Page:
The lockdown revealed the brutality of India's chronic disregard for the rights of migrant labourers – The migrant and the moral economy of the elite by P Sainath, June 2020.

Covering the human cost of COVID-19, PARI found that nationwide lockdown triggered distress among millions of ordinary Indians – migrant workers, farmers, sugarcane cutters, Adivasis, Dalits, sanitation workers, brick kiln and construction labourers, pastoral nomads, and others.

“The sudden lockdown forced millions of rural workers in India to return to their villages from cities where they had been employed as cheap labour. The media criticized this mass exodus, but the real issue lies in why they left their villages in the first place, which can be attributed to the agrarian crisis,” notes Sainath.

In India, census data reveals a significant decline in full-time farmers over two decades, with 15 million leaving agriculture between 1991 and 2011.  During the pandemic, an unprecedented number of people migrated, with estimates ranging from 30 to 40 million. PARI covered this massive migration, highlighting the immense job loss, with 118 million jobs lost in April 2020 alone.  Still, while many are on the brink of disaster, with no work, income or food, others continue to work amid extremely hazardous conditions.

Sainath takes his own photographs for all his journalistic reports. His photo exhibition, Visible Work, Invisible Women: Women & Work in Rural India has been seen by close to a million Indians around the country since its first edition in 2002.  It mixes text with visuals and brings home the astonishing but unacknowledged contribution of the poor rural women to the national economy. Typically, his exhibition is inaugurated by the women who feature in the photos: landless, poor and ‘Untouchable.’ Most of the exhibition venues are villages, factory gates, schools and colleges, cafeterias or corridors, entrances to mines and quarries, even railway stations.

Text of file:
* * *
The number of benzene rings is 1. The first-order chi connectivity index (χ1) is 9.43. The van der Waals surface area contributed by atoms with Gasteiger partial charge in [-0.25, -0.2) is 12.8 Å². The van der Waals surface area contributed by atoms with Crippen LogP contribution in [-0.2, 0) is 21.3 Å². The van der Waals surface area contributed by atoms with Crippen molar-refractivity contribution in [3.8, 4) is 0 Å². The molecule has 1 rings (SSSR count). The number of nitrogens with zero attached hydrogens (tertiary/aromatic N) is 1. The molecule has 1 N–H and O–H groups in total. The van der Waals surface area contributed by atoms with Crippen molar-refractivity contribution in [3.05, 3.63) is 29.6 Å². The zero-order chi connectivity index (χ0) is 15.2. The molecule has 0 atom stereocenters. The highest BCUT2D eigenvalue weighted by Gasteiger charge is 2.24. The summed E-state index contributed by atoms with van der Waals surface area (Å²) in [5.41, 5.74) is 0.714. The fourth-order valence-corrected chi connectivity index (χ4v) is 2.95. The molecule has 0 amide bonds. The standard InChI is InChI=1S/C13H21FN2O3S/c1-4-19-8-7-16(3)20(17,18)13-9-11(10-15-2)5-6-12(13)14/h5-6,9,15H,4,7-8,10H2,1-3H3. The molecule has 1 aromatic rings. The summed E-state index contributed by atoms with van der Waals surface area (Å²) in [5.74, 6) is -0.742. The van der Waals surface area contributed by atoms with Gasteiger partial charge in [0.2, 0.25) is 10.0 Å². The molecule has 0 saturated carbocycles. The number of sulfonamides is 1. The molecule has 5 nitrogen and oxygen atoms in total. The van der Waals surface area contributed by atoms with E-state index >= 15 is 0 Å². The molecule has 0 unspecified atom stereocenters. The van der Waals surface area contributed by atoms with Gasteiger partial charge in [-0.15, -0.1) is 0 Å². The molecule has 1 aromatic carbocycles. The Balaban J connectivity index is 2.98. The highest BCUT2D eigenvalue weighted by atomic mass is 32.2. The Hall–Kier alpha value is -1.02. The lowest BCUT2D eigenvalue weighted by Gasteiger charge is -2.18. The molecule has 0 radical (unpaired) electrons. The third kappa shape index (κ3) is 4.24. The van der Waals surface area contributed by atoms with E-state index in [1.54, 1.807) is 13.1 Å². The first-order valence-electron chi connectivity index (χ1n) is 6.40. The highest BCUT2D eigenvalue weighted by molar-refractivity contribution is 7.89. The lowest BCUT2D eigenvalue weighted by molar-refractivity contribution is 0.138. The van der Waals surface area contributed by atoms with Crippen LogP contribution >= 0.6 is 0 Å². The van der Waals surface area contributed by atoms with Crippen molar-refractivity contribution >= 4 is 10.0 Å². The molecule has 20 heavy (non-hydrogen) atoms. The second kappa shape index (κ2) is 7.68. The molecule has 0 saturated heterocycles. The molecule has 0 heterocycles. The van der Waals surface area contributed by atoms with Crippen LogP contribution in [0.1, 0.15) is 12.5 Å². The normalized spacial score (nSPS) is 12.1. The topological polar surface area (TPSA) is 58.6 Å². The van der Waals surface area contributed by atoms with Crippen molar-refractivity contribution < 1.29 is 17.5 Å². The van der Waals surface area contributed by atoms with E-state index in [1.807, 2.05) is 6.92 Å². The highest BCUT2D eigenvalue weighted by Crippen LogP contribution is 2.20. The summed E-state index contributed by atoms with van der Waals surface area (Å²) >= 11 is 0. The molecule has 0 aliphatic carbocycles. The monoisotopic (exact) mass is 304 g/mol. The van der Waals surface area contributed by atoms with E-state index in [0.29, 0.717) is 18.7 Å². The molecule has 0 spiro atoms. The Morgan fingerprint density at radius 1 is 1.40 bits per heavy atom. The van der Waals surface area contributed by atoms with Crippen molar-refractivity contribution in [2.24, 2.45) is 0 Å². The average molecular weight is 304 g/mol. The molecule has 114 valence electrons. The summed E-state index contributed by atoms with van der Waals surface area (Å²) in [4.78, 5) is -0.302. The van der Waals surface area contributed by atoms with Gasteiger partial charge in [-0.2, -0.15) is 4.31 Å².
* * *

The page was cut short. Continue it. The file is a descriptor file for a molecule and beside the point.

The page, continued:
Since 2015, a digitized version of Visible Work, Invisible Women: Women & Work in Rural India is available on PARI.

The women’s work exhibition is perhaps the first Indian photo exhibit seen by more rural than urban people. Yet, the same exhibition has been sought out and hosted at the Asia Society, New York, the International House of Japan in Tokyo and several universities in Canada and the United States, as also at venues in South Africa, Switzerland, and The Netherlands.

In April 2020, the United States Library of Congress included PARI in their web archives, describing it as "An important part of [their] collection and the historical record." In 2021, Sainath became the first-ever working journalist to win The Fukuoka Grand Prize, one of Japan’s top international awards in either the field of academics or arts and culture in recognition of his outstanding contributions to the preservation and creation of Asian culture and for having exhibited the significance of Asian culture to the world.


P. Sainath is the founder-editor of the People’s Archive of Rural India (PARI). He has served as a journalist, reporter, rural affairs editor, and deputy chief editor of periodicals like The Hindu, Blitz and The Daily. In June 2011, the University of Alberta in Edmonton, Canada, conferred on him its highest award – Honorary Doctor of Letters. In 2017, he was conferred another doctorate (honoris causa) by the University of St. Francis Xavier, Antigonish, Nova Scotia, Canada, where he was also appointed to the Coady Chair in Social Justice. Sainath was McGraw Professor of Writing at Princeton University (Fall 2012) and has taught journalism for 35 years.

Sainath has won over 60 national and international awards including the Fukuoka Grand Prize, the World Media Summit Award, the Ramon Magsaysay Award, the Amnesty International’s Global Human Rights Reporting Prize, the Ramnath Goenka award and recently the Narla Venkateswara Rao Award by the B.R. Ambedkar Joshua Phule Periyar Literature Foundation. His earlier book Everybody Loves a Good Drought (1996) is now in its 60th reprint. The Last Heroes: Foot Soldiers of Indian Freedom (2022), his latest publication, is already in its 5th printing.